Subject: Risk Assessment - part 1

George A. Padgett, DVM in his book, "Control of Canine Genetic Diseases," Howell Book House, 1998, discusses the use of pedigrees to evaluate the risk that a dog is affected or a carrier. Padgett develops algorithms to trace the transmission of risk from one generation to the next. However, he makes several simplifications that can introduce errors. These posts are an attempt to provide corrections. The math is tedious though not difficult.Start by laying out the pedigree for the proposed breeding. As an example consider:

Old Joe Harry Jacqueline (Puppy) Old Sam Tabatha Jacqueline

which is a half-sib mating.

Next, mark the attributes next to the names as follows:

A affected

C carrier (but not affected)

P has produced an affected

U not affected (might be a carrier)

N clear

Old Joe (P) Harry Jacqueline (C) (Puppy) Old Sam Tabatha (U) Jacqueline(C)

We have no information about Old Sam or Harry, and would like to calculate the probabilities that the puppy will be (1) affected, or (2) a carrier.We shall assume that the defect is a simple autosomal recessive, and that the average number of affecteds in the population pool from which all the grandparents are drawn is 1%. Assuming Hardy-Weinberg equilibrium, we observe that:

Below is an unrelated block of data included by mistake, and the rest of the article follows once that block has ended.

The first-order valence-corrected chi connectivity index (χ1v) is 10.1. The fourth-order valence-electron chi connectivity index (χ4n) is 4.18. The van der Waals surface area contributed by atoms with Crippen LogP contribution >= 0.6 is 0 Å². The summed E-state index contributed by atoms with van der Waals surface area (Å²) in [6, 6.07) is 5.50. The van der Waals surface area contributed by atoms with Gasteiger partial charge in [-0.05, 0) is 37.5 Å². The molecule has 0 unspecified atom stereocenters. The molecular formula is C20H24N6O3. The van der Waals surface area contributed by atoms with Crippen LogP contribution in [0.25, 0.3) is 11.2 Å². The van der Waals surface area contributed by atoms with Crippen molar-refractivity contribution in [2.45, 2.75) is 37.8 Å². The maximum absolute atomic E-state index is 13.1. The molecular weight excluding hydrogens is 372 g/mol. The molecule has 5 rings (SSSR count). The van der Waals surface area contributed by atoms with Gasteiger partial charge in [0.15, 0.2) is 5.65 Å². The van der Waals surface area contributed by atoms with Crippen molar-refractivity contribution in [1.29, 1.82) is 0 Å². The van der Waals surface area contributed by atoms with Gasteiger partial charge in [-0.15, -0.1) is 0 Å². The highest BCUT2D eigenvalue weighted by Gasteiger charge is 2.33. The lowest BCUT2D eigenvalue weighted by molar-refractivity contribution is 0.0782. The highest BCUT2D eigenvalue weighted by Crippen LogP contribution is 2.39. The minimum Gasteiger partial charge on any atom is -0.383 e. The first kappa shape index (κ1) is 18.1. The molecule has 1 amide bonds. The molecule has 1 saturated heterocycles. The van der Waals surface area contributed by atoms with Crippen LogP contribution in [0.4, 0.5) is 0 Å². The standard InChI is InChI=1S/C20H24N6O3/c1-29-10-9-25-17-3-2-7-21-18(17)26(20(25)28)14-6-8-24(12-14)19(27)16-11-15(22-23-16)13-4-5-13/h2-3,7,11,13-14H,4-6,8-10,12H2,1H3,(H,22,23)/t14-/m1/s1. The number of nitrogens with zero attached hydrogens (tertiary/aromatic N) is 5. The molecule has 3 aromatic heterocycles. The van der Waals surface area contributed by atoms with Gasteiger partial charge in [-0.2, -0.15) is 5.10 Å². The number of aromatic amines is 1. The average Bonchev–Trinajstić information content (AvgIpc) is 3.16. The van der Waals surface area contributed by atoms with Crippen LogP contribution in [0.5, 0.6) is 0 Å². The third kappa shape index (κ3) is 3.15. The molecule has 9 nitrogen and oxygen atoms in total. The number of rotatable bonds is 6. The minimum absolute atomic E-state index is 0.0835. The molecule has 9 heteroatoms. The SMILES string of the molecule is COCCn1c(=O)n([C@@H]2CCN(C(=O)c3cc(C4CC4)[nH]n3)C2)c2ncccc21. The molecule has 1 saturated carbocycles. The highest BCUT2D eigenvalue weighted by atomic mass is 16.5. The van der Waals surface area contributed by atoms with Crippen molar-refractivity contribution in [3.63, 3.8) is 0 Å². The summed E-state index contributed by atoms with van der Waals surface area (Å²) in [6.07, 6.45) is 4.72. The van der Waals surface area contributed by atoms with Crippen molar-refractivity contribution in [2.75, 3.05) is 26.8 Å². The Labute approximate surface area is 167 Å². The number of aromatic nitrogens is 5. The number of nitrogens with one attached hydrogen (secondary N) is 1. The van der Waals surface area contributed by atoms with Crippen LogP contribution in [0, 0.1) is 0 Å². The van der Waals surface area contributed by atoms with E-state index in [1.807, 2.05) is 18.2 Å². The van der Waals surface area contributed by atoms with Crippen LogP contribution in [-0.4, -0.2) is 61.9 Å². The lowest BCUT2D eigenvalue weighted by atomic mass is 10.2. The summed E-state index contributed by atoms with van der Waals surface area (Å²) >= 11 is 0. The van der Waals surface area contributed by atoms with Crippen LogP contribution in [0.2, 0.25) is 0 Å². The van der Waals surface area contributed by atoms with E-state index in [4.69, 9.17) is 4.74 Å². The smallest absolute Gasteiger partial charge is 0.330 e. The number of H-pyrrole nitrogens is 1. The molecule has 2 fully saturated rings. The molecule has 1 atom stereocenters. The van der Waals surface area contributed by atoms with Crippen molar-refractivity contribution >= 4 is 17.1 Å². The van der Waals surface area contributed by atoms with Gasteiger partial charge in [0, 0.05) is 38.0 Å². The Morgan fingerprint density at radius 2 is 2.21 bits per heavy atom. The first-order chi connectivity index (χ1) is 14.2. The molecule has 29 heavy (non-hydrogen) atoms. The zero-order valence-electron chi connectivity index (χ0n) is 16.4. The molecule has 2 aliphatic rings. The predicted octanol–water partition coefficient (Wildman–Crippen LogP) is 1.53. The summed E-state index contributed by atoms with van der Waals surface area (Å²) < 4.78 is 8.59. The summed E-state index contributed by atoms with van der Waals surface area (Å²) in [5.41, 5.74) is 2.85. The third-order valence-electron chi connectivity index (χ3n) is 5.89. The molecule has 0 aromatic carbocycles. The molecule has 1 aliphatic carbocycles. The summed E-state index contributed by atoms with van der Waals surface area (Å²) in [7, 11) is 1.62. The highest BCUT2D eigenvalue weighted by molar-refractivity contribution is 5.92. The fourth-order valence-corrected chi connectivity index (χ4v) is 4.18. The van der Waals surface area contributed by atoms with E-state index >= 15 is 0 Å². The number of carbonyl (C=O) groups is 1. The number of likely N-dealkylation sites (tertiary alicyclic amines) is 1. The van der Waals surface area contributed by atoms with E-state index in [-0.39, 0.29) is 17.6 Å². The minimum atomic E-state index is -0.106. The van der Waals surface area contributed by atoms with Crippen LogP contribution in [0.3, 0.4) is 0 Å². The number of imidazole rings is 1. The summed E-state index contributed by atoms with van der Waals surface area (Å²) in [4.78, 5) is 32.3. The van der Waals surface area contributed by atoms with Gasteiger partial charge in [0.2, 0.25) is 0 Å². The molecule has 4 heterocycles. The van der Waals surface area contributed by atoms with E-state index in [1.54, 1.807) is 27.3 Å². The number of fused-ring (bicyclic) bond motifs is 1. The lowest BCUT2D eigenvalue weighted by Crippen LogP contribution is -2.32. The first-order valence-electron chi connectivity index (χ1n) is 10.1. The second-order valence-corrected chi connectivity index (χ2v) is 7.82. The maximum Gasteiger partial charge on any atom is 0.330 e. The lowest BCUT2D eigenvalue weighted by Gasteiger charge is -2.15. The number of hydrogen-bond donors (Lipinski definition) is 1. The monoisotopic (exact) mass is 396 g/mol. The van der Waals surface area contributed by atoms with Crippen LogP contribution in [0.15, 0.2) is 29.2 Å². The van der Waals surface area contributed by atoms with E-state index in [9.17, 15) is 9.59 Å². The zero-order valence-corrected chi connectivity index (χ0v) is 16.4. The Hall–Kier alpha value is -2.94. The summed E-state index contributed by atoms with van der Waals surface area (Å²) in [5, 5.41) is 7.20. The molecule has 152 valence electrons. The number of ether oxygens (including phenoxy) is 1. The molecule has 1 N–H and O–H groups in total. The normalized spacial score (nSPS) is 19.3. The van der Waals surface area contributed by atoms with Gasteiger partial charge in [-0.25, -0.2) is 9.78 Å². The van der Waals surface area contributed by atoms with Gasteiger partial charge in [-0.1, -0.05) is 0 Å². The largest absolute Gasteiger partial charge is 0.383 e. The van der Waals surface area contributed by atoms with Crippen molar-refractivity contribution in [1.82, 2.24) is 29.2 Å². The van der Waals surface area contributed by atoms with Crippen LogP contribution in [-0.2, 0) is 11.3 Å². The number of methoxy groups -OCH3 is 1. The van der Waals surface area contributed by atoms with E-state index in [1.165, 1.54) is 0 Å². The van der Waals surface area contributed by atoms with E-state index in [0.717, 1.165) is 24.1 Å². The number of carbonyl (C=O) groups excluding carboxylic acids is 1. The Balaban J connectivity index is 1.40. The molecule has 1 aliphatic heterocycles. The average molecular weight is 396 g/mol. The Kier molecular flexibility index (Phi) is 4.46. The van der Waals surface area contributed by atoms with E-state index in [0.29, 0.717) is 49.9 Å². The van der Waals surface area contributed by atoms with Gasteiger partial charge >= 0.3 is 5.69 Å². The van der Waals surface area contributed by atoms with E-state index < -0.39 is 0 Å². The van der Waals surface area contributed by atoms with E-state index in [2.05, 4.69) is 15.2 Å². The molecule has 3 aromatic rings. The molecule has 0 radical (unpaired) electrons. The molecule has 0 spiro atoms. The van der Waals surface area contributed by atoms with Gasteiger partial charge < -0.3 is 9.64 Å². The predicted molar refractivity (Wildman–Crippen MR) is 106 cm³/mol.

p = defective gene frequency = Square Root(rate of affecteds)

= SQRT(.01) = .1

q = normal gene frequency = 1 - p = .9

2 x p x q = carrier rate = 2 x .1 x .9 = .18 = 18%

q x q = clear rate = .9 x .9 = .81 = 81%

Note that the population background:

affected rate + carrier rate + clear rate =

.01 + .18 + .81 = 1 (or 100%) as it must.

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Jim Seltzer

Willowind Dalmatians

http://users.nbn.net/~jseltzer

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